The Film Detective revealed this past week that they will be making another 50 new film restorations available on DVD effective Sept. 1. That’s very good news for movie lovers, especially with the company’s distinctive theatrical poster campaign DVD package art as a calling card.
Each round of 50 new film presentations has a little something for everyone, so let’s get right to it!
We begin with a two new Mr. Wong mysteries starring Boris Karloff as James Lee Wong. The creation of Collier’s Magazine writer Hugh Wiley, The Film Detective released Doomed to Die in August, Mr. Wong, Detective in July and The Mystery of Mr. Wong in March.
On Sept. 1 Boris Karloff completes the five-film series with director William Nigh’s 1939 film release of Mr. Wong in Chinatown and Nigh’s 1940 follow-up, The Fatal Hour (both films co-star series regulars Grant Withers as Capt. Bill Street and Marjorie Reynold as Bobbie Logan).
Keye Luke took over the role of Mr. Wong for one additional film, Phantom of Chinatown and then the series was dropped by Monogram Pictures ... perhaps that one too will be counted among a 50-film release package from The Film Detective.
Screen legend Boris Karloff can also be enjoyed in another Monogram Pictures release from 1940 as part of this September release package. That would be The Ape, another film from prolific filmmaker William Nigh (120 directing credits dating back to the silent era, plus additional acting, producing and writing film credits along the way).
Here we find Karloff as a well-intention doctor who seeks to cure a young woman (played by Maris Wrixon) of polio. Sadly, he becomes unhinged in his attempts and turns into a serial killer disguised as an escaped circus ape to obtain the necessary human “fluids” for his work.
You can’t have Boris Karloff without Bela Lugosi, right? These two iconic horror legends — Frankenstein’s monster and Dracula — appeared in over 300 films in their combined careers, including eight together.
So The Film Detective has Bela Lugosi starring in five horror classics (actually, one is comedy with “horror” trappings).
The earliest in the mix — and not to be confused with the aforementioned Mr. Wong series — is director William Nigh’s 1934 horror/mystery, The Mysterious Mr. Wong. Here Lugosi is shopkeeper Fu Wong, but this is just a disguise as his real identity is that of Lai See, an evil man on a mission to become ruler of an important region in China. All he needs are the Twelve Coins of Confucius and murder is his method of obtaining them!!!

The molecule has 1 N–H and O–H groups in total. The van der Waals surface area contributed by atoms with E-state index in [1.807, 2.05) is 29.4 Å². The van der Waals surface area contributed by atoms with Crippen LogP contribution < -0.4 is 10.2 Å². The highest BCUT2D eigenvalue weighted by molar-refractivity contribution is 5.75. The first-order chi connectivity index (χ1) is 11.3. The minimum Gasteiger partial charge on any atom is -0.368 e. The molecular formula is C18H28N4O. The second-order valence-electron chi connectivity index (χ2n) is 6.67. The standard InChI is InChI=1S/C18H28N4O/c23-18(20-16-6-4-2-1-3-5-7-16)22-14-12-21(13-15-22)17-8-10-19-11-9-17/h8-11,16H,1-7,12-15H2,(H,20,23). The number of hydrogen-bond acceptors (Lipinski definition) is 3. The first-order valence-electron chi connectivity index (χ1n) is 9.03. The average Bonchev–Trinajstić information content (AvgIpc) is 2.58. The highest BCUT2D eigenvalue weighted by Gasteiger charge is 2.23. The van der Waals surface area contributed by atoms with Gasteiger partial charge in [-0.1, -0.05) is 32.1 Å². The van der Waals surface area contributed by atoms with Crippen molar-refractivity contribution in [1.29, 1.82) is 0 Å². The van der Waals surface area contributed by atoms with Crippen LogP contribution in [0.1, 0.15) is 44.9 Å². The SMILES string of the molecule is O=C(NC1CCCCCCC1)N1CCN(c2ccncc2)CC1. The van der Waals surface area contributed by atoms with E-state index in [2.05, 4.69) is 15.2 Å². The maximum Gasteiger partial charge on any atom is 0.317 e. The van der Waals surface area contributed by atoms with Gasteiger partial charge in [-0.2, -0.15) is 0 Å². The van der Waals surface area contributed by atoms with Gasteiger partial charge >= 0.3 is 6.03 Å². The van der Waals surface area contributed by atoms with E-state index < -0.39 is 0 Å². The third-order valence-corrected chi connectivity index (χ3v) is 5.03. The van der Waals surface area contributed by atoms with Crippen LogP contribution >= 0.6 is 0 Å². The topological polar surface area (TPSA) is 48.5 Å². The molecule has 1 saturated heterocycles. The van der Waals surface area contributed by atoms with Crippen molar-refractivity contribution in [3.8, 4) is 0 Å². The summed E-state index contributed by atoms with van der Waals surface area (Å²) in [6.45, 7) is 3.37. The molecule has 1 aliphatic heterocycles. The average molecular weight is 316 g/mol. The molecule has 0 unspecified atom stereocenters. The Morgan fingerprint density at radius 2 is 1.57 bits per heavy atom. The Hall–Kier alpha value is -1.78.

Next in line is director Joseph H. Lewis’ 1941 film release titled Invisible Ghost. When Dr. Kessler’s (Lugosi) wife, (played by Betty Compson) dumps him another man, he becomes unhinged and goes on a murder spree that leads to the execution of an innocent man.
Next in line is director Wallace Fox’s 1942 film release of The Corpse Vanishes, which has Lugosi starring as Dr. Lorenz, a mad scientist, who has taken to killing young women on their wedding days (virgins) for their bodily fluids. These are then transformed into a serum that keeps his elderly wife (played by Elizabeth Russell) young … hot shot reporter Pat Hunter (Luana Walters) uncovers his serial killing ways, but could end up being his next victim as she too is a virgin!!!
The following year, it is director William Beaudine’s 1943 Monogram Pictures production of The Ape Man. Once again Lugosi is your classic mad scientist, Dr. Brewster (aided by Henry Hall as Randall), whose latest bit of “research” has transformed the nutty doctor into an ape-like man. You guessed it, the only cure for this are the bodily fluids of healthy human beings … pure horror!!!
And last, but not least in this Lugosi treasure trove of DVD film releases, is director Frank McDonald’s 1944 “haunted house” comedy, One Body Too Many. Red herrings, rat poison and other gags have insurance salesman Albert Tuttle (Jack Haley) being mistaken for a famous detective hired to guard the corpse of a multi-millionaire (an elaborate will), who comes to the aid of Carol (Jean Parker), one the relatives, in solving the mystery of who is killing the heirs to the family fortune. Lugosi plays the mysterious butler, Merkil.
Wow, five Lugosi films and three starring Karloff from The Film Detective on Sept. 1. That’s a one hell of a start!!
Other film nuggets include four new East Side Kids adventures starring Leo Gorcey, Huntz Hall, Bobby Jordan and friends. These are director Wallace Fox’s 1942 comedies, Let's Get Tough and ‘Neath Brooklyn Bridge and filmmaker William Nigh’s comedy from the same year, Mr. Wise Guy.
Before transforming in a comedy series (first as the East Side Kids and then as the Bowery Boys), there was a harder edge to some of the films. The 1940 film release of Pride of the Bowery (directed by Joseph H. Lewis) is one such film in the series that was more drama than comedy.
You can see from just this sampling that The Film Detective’s 50-film onslaught is loaded with collectible treasures. These include director Arthur Lubin’s 1949 film noir, Impact, starring Brian Donlevy, Helen Walker and Ella Raines; director Robert Stevenson’s 1947 film adaptation of the Edward Sheldon stage play, Dishonored Lady (Hedy Lamarr, Dennis O’Keefe and John Loder star) and writer/director Fletcher Markle’s 1949 film noir entry, Jigsaw, starring Franchot Tone, Jean Wallace and Marc Lawrence.
For a complete listing of all of the new Sept. 1 DVD release please see page 6 in this week’s edition of the report, or visit The Film Detective website (thefilmdetective.com).